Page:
Sunday, January 13, 2002
"U.S. President George W. Bush this week called his Pakistani allies 'Pakis,' a word I dislike even using in print. This is an entirely different level of 'mangleton' than his previous gaffes, like referring to the 'Grecians' or the 'Kosovians.' God knows what he'd call us if we weren't already called 'Canadians.' 'Cans' maybe.
"Bush's people hastened to say he meant no disrespect. Bush apologists may believe he had tired of being mocked for his suffixal additives and instead of the predictable "Pakistanians" had simply chosen 'Pakis' as a short form."
"It's easy to snicker at Bush for being stupid, but his stupidity combined with wealth and power has been lethal for so many people. I look at his face and see millions of Americans who have just been told it's all right to use the word 'Paki' as long as you mean well."
As others have pointed out, most Americans don't know that Paki is used as a derogatory word by some in Great Britain. It's not clear to me that many Pakistanis consider it derogatory either. A quick search for the term "Paki" on the Web turns up numerous Pakistan-related sites that include paki in their name, such as www.paki.com.
More to the point, however, Mallick's horror would be more palatable if her own work was characterized by any semblance of such sensitivity. Let's take a look at, say, Heather Mallick's column from two weeks ago. [UPDATE: ARGGH! The Globe and Mail removes articles after a whopping 7 days. I guess Web storage is really costly in Canada.]
"I have been silent for months now as we have all attended our American-run obedience school. Columnists wrote with a straight face that 'we are all Americans now' and must rally in the face of the enemy.
"I don't agree with the assertion that we're all Americans. I am not. Even Americans are not. When I run down the long list of Americans I love, from Bruce Springsteen to Bill Bryson [Note from ExpatPundit: Yes, Heather, I'm sure Bruce and Bill speak highly of you too], I realize what they all have in common is their subversion. They don't like Americans either.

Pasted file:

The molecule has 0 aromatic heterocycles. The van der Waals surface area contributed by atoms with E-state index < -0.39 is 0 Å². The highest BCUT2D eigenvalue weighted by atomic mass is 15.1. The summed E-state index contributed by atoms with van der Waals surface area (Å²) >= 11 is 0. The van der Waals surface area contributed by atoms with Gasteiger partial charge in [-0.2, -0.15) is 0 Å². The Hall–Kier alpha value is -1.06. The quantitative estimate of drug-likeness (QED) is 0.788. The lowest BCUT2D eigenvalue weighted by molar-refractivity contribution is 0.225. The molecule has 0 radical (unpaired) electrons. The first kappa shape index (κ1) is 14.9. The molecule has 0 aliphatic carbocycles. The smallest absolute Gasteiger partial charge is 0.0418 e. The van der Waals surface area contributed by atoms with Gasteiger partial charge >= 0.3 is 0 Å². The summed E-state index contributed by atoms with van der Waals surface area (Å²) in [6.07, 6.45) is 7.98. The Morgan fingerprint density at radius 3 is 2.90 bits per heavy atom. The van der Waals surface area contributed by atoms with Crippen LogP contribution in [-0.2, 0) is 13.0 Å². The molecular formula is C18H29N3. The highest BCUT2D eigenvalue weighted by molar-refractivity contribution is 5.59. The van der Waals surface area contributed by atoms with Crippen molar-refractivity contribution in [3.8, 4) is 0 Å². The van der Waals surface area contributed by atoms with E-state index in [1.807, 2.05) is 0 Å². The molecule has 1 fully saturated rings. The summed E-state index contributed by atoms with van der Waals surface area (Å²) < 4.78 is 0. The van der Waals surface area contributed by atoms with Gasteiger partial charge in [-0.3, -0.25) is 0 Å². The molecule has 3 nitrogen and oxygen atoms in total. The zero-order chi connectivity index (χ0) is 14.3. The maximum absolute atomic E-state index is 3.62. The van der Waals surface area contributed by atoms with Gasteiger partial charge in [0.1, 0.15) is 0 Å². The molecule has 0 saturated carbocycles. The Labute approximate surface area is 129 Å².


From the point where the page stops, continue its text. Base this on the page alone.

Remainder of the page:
"Voting patterns reveal that there are two Americas, the heartland (Bushies) and the coasts (Gore-ites). The Coasters are smart, literate and cynical. The Heartlanders, to quote Jonathan Franzen's magnificent novel The Corrections,are '40 pounds overweight and sport pastel sweats, pro-life bumper stickers and Prussian hair.' They are a 'strategic national reserve of cluelessness' maintained to enable Coasters to feel civilized. What do smart Heartlanders do? Head for the coast, or to Canada.
"I don't agree that anti-Semitism and anti-Americanism (a crude term I will no longer accept) are equivalent. One is vile and rancid, and the other -- in my case, anti-Heartlandism -- is a dislike of a pictorial culture as opposed to a verbal culture. You may sum it up by saying that I don't like Disney 'stretch and squash' cartoons. I like what Stephen Fry said when he went to Cambridge: 'I would cover my life with words. I would spray the whole bloody world with words.'"
So apparently it is okay to pronounce all midwestern Americans as obese and stupid, unable to comprehend much beyond picture books with small words, and apply an intended-to-be-derogatory label such as Heartlanders. Thanks Heather! Keep spraying Canada with more words...but in the future, try to string them together in ways that make more sense.